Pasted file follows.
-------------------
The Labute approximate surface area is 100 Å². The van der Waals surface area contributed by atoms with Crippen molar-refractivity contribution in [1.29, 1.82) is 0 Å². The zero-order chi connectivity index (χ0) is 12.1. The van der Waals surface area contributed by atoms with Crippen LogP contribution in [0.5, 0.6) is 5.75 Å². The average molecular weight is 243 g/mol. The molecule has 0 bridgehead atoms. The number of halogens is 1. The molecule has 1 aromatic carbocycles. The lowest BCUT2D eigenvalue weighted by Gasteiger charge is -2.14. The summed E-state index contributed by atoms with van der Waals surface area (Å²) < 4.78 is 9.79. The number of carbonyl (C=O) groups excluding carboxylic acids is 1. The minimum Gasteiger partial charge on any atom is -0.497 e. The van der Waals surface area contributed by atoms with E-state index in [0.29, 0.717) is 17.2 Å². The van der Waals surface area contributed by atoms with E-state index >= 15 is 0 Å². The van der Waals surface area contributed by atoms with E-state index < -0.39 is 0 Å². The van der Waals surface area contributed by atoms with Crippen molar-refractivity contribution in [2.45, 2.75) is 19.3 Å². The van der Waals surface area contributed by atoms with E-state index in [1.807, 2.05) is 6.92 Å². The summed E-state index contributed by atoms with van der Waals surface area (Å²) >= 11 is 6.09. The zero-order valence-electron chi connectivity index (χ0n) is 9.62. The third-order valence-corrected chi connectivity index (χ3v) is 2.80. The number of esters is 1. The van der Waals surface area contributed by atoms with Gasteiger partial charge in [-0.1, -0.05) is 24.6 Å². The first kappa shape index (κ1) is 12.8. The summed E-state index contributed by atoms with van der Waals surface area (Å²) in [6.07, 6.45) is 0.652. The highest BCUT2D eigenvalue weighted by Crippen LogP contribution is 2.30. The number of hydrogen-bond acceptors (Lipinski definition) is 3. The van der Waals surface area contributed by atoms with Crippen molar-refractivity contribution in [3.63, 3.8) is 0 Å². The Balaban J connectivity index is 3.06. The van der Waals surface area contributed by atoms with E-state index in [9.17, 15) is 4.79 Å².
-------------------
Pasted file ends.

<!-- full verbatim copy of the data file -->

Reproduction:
The Labute approximate surface area is 100 Å². The van der Waals surface area contributed by atoms with Crippen molar-refractivity contribution in [1.29, 1.82) is 0 Å². The zero-order chi connectivity index (χ0) is 12.1. The van der Waals surface area contributed by atoms with Crippen LogP contribution in [0.5, 0.6) is 5.75 Å². The average molecular weight is 243 g/mol. The molecule has 0 bridgehead atoms. The number of halogens is 1. The molecule has 1 aromatic carbocycles. The lowest BCUT2D eigenvalue weighted by Gasteiger charge is -2.14. The summed E-state index contributed by atoms with van der Waals surface area (Å²) < 4.78 is 9.79. The number of carbonyl (C=O) groups excluding carboxylic acids is 1. The minimum Gasteiger partial charge on any atom is -0.497 e. The van der Waals surface area contributed by atoms with E-state index in [0.29, 0.717) is 17.2 Å². The van der Waals surface area contributed by atoms with E-state index >= 15 is 0 Å². The van der Waals surface area contributed by atoms with E-state index < -0.39 is 0 Å². The van der Waals surface area contributed by atoms with Crippen molar-refractivity contribution in [2.45, 2.75) is 19.3 Å². The van der Waals surface area contributed by atoms with E-state index in [1.807, 2.05) is 6.92 Å². The summed E-state index contributed by atoms with van der Waals surface area (Å²) >= 11 is 6.09. The zero-order valence-electron chi connectivity index (χ0n) is 9.62. The third-order valence-corrected chi connectivity index (χ3v) is 2.80. The number of esters is 1. The van der Waals surface area contributed by atoms with Gasteiger partial charge in [-0.1, -0.05) is 24.6 Å². The first kappa shape index (κ1) is 12.8. The summed E-state index contributed by atoms with van der Waals surface area (Å²) in [6.07, 6.45) is 0.652. The highest BCUT2D eigenvalue weighted by Crippen LogP contribution is 2.30. The number of hydrogen-bond acceptors (Lipinski definition) is 3. The van der Waals surface area contributed by atoms with Crippen molar-refractivity contribution in [3.63, 3.8) is 0 Å². The Balaban J connectivity index is 3.06. The van der Waals surface area contributed by atoms with E-state index in [9.17, 15) is 4.79 Å².